Create two draft lines for the contour waistband on both front and back pant. The CF waistline will be dropped 1.5 inches, but the CB waistline will be dropped only .5 inch. The waistline at the side seam will be dropped 1 inch. Draft the second line to be the width of the waistband, which is 2 inches. The making of the back waistband has different steps from the front because we need to keep the back darts for fit.

Alterations II

Laura Nugent

Source: Computerized Patternmaking for Apparel Production, 2008, Fairchild Books Library

Book chapter

See original and revision sketches in Figure 15.4. The pattern modification requested is to make a tailored sailor skirt using the fit and seam proportions of the eight-gore skirt, 8GSKT, from Lesson 13. This requires removing the flare and ruffled petticoat and adding a high midriff waistband with button trim and inserting an on-seam pocket.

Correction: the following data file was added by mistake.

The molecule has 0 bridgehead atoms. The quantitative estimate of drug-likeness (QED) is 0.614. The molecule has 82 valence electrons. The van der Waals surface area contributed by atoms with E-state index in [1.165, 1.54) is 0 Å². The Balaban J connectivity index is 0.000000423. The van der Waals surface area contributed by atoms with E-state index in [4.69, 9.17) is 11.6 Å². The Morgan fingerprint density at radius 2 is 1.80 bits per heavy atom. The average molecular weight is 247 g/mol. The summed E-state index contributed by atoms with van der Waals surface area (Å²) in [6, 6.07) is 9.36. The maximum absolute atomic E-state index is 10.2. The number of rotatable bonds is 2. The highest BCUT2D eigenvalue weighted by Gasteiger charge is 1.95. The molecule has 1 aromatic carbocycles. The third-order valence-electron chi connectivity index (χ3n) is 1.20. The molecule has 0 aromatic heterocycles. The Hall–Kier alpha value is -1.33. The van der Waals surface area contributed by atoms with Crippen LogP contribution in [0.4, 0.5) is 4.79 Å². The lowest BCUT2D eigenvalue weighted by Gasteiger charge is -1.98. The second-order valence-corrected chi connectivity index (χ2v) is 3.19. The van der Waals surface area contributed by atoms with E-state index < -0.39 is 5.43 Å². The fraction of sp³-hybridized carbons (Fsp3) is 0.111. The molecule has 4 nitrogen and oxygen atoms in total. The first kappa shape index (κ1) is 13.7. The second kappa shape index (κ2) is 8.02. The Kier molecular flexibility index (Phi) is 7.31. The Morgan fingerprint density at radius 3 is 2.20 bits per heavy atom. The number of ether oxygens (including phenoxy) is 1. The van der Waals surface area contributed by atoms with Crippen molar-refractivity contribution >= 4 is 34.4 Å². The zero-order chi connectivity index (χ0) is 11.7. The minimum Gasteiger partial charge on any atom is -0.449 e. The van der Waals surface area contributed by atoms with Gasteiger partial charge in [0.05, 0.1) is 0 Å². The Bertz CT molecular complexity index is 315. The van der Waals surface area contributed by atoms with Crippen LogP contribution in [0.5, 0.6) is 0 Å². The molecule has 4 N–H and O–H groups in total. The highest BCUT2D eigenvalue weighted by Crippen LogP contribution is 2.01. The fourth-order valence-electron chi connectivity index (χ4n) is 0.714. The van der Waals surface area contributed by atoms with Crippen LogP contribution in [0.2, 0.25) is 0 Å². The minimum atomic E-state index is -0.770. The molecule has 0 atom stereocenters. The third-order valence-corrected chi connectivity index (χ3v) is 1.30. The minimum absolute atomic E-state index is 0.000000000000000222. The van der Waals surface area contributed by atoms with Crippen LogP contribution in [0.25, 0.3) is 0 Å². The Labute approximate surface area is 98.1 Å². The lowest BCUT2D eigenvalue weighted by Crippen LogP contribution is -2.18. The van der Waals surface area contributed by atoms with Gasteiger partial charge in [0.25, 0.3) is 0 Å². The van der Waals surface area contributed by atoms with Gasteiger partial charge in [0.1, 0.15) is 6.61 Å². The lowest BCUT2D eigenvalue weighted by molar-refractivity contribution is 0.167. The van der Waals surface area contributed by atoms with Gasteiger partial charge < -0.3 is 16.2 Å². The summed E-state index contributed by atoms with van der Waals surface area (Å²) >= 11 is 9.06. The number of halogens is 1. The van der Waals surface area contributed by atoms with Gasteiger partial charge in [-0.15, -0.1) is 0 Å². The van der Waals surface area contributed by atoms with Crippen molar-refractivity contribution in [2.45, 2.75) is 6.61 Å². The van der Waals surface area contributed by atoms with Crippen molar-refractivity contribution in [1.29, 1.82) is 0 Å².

Clip Art Library

Michele Wesen Bryant and Diane DeMers

Source: The Spec Manual, 2nd Edition, 2006, Fairchild Books Library

Book chapter

Jackets and Coats

Lori A. Knowles

Source: The Practical Guide to Patternmaking for Fashion Designers Menswear, 2005, Fairchild Books Library

Book chapter

Although the jackets and coats introduced in this chapter vary, some classic styles are also introduced in this chapter. Jackets are often the focal point of an ensemble and are both fashionable and functional. Jackets are worn over shirts, sweaters, or vests, so extra ease is included in the jacket sloper. Jackets are often made with several layers of fabric to give them shape and stability, which requires more ease. The difference between jackets and coats can be difficult to determine. Suit ja